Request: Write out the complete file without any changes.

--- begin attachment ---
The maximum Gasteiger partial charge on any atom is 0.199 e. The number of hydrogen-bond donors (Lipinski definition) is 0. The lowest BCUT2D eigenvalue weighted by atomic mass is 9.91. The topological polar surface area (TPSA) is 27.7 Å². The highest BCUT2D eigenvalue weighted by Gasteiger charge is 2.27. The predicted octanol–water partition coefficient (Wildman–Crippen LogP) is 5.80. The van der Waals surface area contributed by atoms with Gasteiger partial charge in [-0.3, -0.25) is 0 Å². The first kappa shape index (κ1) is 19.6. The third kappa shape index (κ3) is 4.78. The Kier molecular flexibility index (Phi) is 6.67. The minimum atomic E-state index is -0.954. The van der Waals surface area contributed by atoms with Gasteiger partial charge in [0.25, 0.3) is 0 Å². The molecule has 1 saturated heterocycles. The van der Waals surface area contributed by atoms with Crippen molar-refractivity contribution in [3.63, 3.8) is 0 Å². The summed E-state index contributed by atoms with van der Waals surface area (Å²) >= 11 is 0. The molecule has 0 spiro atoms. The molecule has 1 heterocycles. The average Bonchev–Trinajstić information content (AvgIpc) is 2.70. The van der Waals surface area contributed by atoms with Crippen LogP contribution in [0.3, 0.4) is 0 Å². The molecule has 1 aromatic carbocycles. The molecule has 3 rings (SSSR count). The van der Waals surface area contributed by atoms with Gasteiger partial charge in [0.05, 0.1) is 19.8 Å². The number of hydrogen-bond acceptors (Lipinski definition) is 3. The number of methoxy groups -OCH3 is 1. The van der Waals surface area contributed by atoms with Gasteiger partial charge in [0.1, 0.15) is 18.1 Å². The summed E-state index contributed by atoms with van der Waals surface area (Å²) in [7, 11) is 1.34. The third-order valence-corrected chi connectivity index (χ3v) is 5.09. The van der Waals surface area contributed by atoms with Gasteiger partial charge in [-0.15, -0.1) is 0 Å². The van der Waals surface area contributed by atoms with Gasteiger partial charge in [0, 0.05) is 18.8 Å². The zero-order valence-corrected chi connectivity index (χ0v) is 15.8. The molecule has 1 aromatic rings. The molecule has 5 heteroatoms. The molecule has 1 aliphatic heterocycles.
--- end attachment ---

The maximum Gasteiger partial charge on any atom is 0.199 e. The number of hydrogen-bond donors (Lipinski definition) is 0. The lowest BCUT2D eigenvalue weighted by atomic mass is 9.91. The topological polar surface area (TPSA) is 27.7 Å². The highest BCUT2D eigenvalue weighted by Gasteiger charge is 2.27. The predicted octanol–water partition coefficient (Wildman–Crippen LogP) is 5.80. The van der Waals surface area contributed by atoms with Gasteiger partial charge in [-0.3, -0.25) is 0 Å². The first kappa shape index (κ1) is 19.6. The third kappa shape index (κ3) is 4.78. The Kier molecular flexibility index (Phi) is 6.67. The minimum atomic E-state index is -0.954. The van der Waals surface area contributed by atoms with Gasteiger partial charge in [0.25, 0.3) is 0 Å². The molecule has 1 saturated heterocycles. The van der Waals surface area contributed by atoms with Crippen molar-refractivity contribution in [3.63, 3.8) is 0 Å². The summed E-state index contributed by atoms with van der Waals surface area (Å²) >= 11 is 0. The molecule has 0 spiro atoms. The molecule has 1 heterocycles. The average Bonchev–Trinajstić information content (AvgIpc) is 2.70. The van der Waals surface area contributed by atoms with Crippen LogP contribution in [0.3, 0.4) is 0 Å². The molecule has 1 aromatic carbocycles. The molecule has 3 rings (SSSR count). The van der Waals surface area contributed by atoms with Gasteiger partial charge in [0.05, 0.1) is 19.8 Å². The number of hydrogen-bond acceptors (Lipinski definition) is 3. The number of methoxy groups -OCH3 is 1. The van der Waals surface area contributed by atoms with Gasteiger partial charge in [0.1, 0.15) is 18.1 Å². The summed E-state index contributed by atoms with van der Waals surface area (Å²) in [7, 11) is 1.34. The third-order valence-corrected chi connectivity index (χ3v) is 5.09. The van der Waals surface area contributed by atoms with Gasteiger partial charge in [-0.15, -0.1) is 0 Å². The van der Waals surface area contributed by atoms with Gasteiger partial charge in [0, 0.05) is 18.8 Å². The zero-order valence-corrected chi connectivity index (χ0v) is 15.8. The molecule has 1 aromatic rings. The molecule has 5 heteroatoms. The molecule has 1 aliphatic heterocycles.